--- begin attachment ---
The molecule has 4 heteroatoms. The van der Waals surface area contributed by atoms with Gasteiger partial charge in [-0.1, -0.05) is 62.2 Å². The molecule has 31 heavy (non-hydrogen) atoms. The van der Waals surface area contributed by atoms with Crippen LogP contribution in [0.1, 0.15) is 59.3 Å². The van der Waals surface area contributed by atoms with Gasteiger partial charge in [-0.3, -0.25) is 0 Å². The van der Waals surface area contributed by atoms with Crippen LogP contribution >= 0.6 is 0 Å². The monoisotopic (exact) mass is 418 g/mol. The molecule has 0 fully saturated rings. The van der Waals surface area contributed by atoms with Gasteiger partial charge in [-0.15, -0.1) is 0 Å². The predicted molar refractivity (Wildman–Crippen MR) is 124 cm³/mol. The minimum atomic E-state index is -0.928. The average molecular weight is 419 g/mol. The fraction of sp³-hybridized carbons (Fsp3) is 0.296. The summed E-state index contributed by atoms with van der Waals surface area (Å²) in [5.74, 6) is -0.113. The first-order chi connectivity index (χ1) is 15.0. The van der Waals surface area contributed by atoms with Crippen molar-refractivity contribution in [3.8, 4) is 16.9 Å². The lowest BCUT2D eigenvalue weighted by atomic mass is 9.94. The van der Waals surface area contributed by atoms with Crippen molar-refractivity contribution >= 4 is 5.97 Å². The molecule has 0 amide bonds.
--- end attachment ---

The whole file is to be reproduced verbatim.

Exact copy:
The molecule has 4 heteroatoms. The van der Waals surface area contributed by atoms with Gasteiger partial charge in [-0.1, -0.05) is 62.2 Å². The molecule has 31 heavy (non-hydrogen) atoms. The van der Waals surface area contributed by atoms with Crippen LogP contribution in [0.1, 0.15) is 59.3 Å². The van der Waals surface area contributed by atoms with Gasteiger partial charge in [-0.3, -0.25) is 0 Å². The van der Waals surface area contributed by atoms with Crippen LogP contribution >= 0.6 is 0 Å². The monoisotopic (exact) mass is 418 g/mol. The molecule has 0 fully saturated rings. The van der Waals surface area contributed by atoms with Gasteiger partial charge in [-0.15, -0.1) is 0 Å². The predicted molar refractivity (Wildman–Crippen MR) is 124 cm³/mol. The minimum atomic E-state index is -0.928. The average molecular weight is 419 g/mol. The fraction of sp³-hybridized carbons (Fsp3) is 0.296. The summed E-state index contributed by atoms with van der Waals surface area (Å²) in [5.74, 6) is -0.113. The first-order chi connectivity index (χ1) is 15.0. The van der Waals surface area contributed by atoms with Crippen molar-refractivity contribution in [3.8, 4) is 16.9 Å². The lowest BCUT2D eigenvalue weighted by atomic mass is 9.94. The van der Waals surface area contributed by atoms with Crippen molar-refractivity contribution >= 4 is 5.97 Å². The molecule has 0 amide bonds.